We opt to spend some of our rest day at Chatel de Neuvre looking at the small town [or perhaps it’s a village?]- either way it’s a one street place, some commerce along the road and houses off the side roads. We have a stiff climb up to the top of the town, which takes considerably longer than seeing the sights. There’s a small shop, a bar and a salon, though nowhere to get a meal. We wander down a side street and happen upon a 13th century mill down a farm track. It’s a magnificent, half timbered building but we can get nowhere near it as appointments must be made to view it. It’s a luscious irony that there’s nothing to see in Chatel except this…and we can’t see it.
We move on and our next night is an unremarkable one in a site in the Rhone Valley at Anneyron, although too far from either the town or the river for any exploration. Next morning’s drive starts with a beautiful journey following the mighty Rhone, a magnificent, wide river, decaying ruins of towers and castles dotting the hillsides on either side. there are swathes of vineyards like a sea of vines stretching away and terracing the hills. It’s Cote du Rhone country. I’m thrilled to see a sign to ‘Crozes Hermitage’ which used to be my favourite red wine when I could drink it.
The RN is scenic but progress is slow and we opt for the motorway to get us down to Avignon, not having clearly decided whether to stay or not. Once we’re approaching the city though, we decide to stop over, at a site we’ve stayed in before, La Bagatelle. It’s on an island in the Rhone and we only need to cross a bridge [not the bridge] to get into city. The site hasn’t changed a bit and is just as antiquated and confusing as it ever was. Once we’ve managed to locate our pitch we wait a bit to go sightseeing. The heat is fierce.
This visit I’m much more impressed with beautiful, elegant Avignon; its marble pavements, grand, creamy architecture, vast squares and stunning views. The Rhone provides a wonderful setting. We manage a creditable wander around before settling under a cafe sunshade in front of the huge papal palace, where we can people watch and sip a cold drink. Sunday is an excellent day to walk around. The gardens above the palace are shady and provide great views of the river and surrounding countryside.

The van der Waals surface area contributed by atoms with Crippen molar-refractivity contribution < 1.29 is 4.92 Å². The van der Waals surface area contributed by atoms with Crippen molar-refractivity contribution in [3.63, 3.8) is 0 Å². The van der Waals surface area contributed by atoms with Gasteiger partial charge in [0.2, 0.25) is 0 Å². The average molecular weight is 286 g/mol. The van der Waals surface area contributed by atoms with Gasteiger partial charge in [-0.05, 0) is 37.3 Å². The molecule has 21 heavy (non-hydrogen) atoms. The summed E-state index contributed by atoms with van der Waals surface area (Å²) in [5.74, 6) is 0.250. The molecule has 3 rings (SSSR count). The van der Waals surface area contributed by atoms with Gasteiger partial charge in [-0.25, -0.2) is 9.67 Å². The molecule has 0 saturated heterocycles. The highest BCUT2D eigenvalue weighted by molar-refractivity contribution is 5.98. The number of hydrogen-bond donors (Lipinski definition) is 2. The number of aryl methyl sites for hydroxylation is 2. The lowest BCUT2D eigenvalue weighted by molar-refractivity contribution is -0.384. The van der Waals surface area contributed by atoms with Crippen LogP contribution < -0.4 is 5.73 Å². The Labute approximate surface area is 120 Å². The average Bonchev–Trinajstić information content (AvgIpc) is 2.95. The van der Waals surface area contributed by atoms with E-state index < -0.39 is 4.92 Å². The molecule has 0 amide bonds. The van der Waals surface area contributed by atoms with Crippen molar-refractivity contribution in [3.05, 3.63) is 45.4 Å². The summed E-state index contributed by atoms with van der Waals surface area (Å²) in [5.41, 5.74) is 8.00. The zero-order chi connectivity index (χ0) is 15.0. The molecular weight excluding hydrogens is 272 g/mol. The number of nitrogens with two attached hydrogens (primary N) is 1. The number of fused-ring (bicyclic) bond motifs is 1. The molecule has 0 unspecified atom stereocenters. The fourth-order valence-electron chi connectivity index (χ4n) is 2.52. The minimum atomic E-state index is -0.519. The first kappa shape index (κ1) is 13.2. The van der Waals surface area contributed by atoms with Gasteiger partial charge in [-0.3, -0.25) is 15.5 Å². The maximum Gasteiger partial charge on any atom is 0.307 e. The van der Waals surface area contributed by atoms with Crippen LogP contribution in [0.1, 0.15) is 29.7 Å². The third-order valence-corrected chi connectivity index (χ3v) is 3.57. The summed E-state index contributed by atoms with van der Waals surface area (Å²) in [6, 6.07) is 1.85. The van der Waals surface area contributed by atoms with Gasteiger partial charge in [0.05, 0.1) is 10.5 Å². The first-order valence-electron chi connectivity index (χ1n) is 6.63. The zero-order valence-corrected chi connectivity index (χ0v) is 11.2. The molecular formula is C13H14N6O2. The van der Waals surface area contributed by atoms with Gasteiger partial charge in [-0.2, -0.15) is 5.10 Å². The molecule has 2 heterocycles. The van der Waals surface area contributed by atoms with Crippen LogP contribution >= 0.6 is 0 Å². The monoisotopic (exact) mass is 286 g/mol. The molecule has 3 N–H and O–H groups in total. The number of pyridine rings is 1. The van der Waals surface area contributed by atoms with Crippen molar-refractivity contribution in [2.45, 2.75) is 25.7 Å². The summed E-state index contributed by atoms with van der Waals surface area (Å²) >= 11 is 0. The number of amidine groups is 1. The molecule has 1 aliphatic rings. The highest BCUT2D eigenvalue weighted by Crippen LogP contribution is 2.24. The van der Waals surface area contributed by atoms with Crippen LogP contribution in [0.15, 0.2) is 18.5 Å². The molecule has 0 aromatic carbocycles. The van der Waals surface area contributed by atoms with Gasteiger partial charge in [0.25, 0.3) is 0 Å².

In the morning it’s time to move on again- to a seaside site at Sanary-sur-Mer, typically Riviera and with a sweeping quayside of restaurants and bars- a poser’s delight. We walk down the steep hill to explore the town, where stallholders are setting up for a night market. There seem to be large numbers of slender, elegant, smartly dressed single ladies here, Husband’s suggestion being that they’ve ditched their rich husbands, mine that perhaps they were never married to begin with. Husband thinks perhaps he’ll become a gigolo and I tell him that then I can ditch him, too…
We have one day left before we must leave mainland France, the ferry departing from Toulon. We’re in close range and get there in an hour or so, locating an aire where we can park to look at the town. But it’s hot and hard work and Toulon is not such a tourist draw as we’d imagined, so much of this stifling day is spent in chairs in the shade of the van until we go across the road to a fast food cafe and get burgers- greasy but essential. We won’t be embarking until 11.00pm.
The port of departure is close but seems impossible to get to. We follow another motorhome and they seem as confused as ourselves, there being a dearth of signage. At last I spot a ferry sign which appears to point the way through a sunken car park and though unlikely this is actually the way to port check-in. I flash my downloaded boarding pass and somehow we’re in the ferry queue and in for a loooooong wait for them to load. Eventually we’re driving up the ramp and into the mouth of the ferry…PHEW!!
Grace is also known as the novelist, Jane Deans. Her new novel, The Conways at Earthsend is now out and available from Amazon, Waterstones, Goodreads, W H Smith, Pegasus Publishing and many more sites. Visit my website: janedeans.com or my author page on Facebook: (1) Jane Deans, Novellist, Short Fiction and Blog | Facebook